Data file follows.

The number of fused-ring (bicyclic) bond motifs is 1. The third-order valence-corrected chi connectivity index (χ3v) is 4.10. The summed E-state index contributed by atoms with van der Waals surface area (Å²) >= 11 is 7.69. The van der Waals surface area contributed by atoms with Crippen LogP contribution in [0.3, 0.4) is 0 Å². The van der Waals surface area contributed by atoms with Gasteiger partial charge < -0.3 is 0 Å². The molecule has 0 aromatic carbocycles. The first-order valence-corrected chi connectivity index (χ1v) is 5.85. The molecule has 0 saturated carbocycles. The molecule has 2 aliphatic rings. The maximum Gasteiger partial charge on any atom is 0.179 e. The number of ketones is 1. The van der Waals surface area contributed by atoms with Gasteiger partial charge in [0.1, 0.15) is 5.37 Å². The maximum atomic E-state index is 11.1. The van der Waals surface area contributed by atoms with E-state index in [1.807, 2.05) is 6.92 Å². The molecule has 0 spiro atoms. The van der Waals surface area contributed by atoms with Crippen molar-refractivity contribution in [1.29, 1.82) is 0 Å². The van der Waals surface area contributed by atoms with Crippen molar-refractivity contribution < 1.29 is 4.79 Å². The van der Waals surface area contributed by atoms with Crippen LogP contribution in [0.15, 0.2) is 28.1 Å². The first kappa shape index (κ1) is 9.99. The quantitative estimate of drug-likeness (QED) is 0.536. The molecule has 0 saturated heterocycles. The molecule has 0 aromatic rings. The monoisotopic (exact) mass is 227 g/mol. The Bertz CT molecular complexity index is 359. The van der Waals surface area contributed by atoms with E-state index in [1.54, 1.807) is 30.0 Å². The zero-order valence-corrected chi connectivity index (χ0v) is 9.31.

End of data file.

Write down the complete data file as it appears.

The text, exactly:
The number of fused-ring (bicyclic) bond motifs is 1. The third-order valence-corrected chi connectivity index (χ3v) is 4.10. The summed E-state index contributed by atoms with van der Waals surface area (Å²) >= 11 is 7.69. The van der Waals surface area contributed by atoms with Crippen LogP contribution in [0.3, 0.4) is 0 Å². The van der Waals surface area contributed by atoms with Gasteiger partial charge < -0.3 is 0 Å². The molecule has 0 aromatic carbocycles. The first-order valence-corrected chi connectivity index (χ1v) is 5.85. The molecule has 0 saturated carbocycles. The molecule has 2 aliphatic rings. The maximum Gasteiger partial charge on any atom is 0.179 e. The number of ketones is 1. The van der Waals surface area contributed by atoms with Gasteiger partial charge in [0.1, 0.15) is 5.37 Å². The maximum atomic E-state index is 11.1. The van der Waals surface area contributed by atoms with E-state index in [1.807, 2.05) is 6.92 Å². The molecule has 0 spiro atoms. The van der Waals surface area contributed by atoms with Crippen molar-refractivity contribution in [1.29, 1.82) is 0 Å². The van der Waals surface area contributed by atoms with Crippen molar-refractivity contribution < 1.29 is 4.79 Å². The van der Waals surface area contributed by atoms with Crippen LogP contribution in [0.15, 0.2) is 28.1 Å². The first kappa shape index (κ1) is 9.99. The quantitative estimate of drug-likeness (QED) is 0.536. The molecule has 0 saturated heterocycles. The molecule has 0 aromatic rings. The monoisotopic (exact) mass is 227 g/mol. The Bertz CT molecular complexity index is 359. The van der Waals surface area contributed by atoms with E-state index in [1.54, 1.807) is 30.0 Å². The zero-order valence-corrected chi connectivity index (χ0v) is 9.31.